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At lower RPM, the motor will be required to produce more torque, and thus the current draw will go way up. I too have thought about driving the rear wheels with a motor, but the problem of gearing comes up. At highway speeds, the motor would be seriously oversped. The comm will probably just fly apart. If geared for highway speeds, the torque needed at low city speeds would produce current draws probably much larger then the battery pack could handle.

Now, you could use an electric clutch to disconnect the motor after you are up to speed, but then you're adding weight, complexity, etc. And I have not seen any affordable and small clutches up to the task...
 

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I have seen concept cars that have rear-wheel electric motors (Mitsubishi? Subaru?). I think the Honda/Acura DualNote concept may have been this arrangement also.

How did they handle the wide range in rpm?
 

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The Allessandro Volta uses that sort of system, and I don't think there is any transmission on the electric side, just fixed gearing. (I don't remember if it's gas on the front and electric on the rear, or vice versa.)

If I had to guess, I would say maybe it just has something like a centrifugal clutch in reverse, or perhaps a torque converter is used instead of the gearing. But that would be just a guess.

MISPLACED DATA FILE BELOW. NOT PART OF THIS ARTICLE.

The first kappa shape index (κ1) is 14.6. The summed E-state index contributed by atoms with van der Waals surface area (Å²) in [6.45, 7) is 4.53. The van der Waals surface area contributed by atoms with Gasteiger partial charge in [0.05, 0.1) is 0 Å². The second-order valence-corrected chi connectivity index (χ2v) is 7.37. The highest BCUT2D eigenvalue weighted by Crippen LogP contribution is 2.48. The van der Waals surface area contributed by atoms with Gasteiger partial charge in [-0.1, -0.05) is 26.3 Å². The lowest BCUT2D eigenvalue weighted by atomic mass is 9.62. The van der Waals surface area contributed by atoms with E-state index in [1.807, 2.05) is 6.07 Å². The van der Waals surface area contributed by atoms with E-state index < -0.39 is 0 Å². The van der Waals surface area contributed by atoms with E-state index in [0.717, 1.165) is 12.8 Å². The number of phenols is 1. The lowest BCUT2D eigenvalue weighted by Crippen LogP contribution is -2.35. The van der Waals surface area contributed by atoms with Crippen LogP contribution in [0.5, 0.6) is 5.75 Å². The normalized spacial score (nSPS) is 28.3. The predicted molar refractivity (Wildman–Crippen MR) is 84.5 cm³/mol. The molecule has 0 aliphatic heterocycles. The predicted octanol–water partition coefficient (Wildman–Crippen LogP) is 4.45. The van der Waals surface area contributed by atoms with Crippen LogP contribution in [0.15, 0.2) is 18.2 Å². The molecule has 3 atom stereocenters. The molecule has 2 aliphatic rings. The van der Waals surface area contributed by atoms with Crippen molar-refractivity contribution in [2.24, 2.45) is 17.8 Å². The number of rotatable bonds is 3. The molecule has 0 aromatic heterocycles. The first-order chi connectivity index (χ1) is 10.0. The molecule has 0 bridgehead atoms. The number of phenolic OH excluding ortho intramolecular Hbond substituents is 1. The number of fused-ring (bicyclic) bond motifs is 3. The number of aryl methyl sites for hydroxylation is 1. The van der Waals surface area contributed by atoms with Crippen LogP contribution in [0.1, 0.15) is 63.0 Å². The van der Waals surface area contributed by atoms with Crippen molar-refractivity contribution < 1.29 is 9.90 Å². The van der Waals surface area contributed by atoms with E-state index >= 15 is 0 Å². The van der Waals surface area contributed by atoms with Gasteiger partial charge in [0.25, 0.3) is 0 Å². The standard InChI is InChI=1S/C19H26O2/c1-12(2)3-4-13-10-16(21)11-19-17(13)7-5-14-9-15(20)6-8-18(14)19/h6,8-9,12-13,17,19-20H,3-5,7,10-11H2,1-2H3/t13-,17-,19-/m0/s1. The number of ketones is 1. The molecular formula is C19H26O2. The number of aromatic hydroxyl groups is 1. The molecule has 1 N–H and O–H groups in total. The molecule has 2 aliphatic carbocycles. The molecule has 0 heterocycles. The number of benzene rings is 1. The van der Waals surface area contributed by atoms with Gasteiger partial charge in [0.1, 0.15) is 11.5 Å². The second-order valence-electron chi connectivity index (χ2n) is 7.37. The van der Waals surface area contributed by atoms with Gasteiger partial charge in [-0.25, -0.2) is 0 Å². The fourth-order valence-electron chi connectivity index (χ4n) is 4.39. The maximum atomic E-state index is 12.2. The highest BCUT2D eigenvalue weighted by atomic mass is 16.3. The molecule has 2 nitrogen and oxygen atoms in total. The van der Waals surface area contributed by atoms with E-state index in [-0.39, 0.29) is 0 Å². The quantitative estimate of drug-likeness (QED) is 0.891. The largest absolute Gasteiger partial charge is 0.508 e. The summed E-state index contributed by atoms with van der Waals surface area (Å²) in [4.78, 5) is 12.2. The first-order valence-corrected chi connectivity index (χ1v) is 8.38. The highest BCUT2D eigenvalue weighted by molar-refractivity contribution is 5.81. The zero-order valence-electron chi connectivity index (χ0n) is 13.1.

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Discussion Starter #7
Well, with the Insight's tire size, and a 1:1 ratio with the electric motor.

That puts 64.4 mph at 1000rpms.

I don't think a clutch would be needed, since most of the motors operation would be under 1200 rpm. Depending how the motor is wound, this should be doable. Would just be dependant on where you do MOST of your driving, and you could even cut all the cuircuts to the motor and you wouldn't be turning that much more mass than a performance brake rotor.

(basing this roughly off the specs of eCycle's motors)

My thought was combining direct drive motors with a ceramic generator as the powerplant... cermanic engines are awesome, but brittle... having it not connected directly to the drive heels would allow for greater shock absorbtion for it (don't need stiff motor mounts, and it wouldn't get exposed to jerky shifts/downshifts/etc)

Also thought that since ceramics have sugh high exhaust temps (in 2000F and up) a thermoelectric generators could be placed in the path of the exhaust for even further efficiency ( even in Death Valley, the temp difference between 2000+ and ambient would be sufficient for power generation)

But I'm no engineer, just a tinkering thinkiner without enough money to actually try these crazy and $$$ ideas :)) Thanks for humoring my post with replys.

Thanks,
--Ash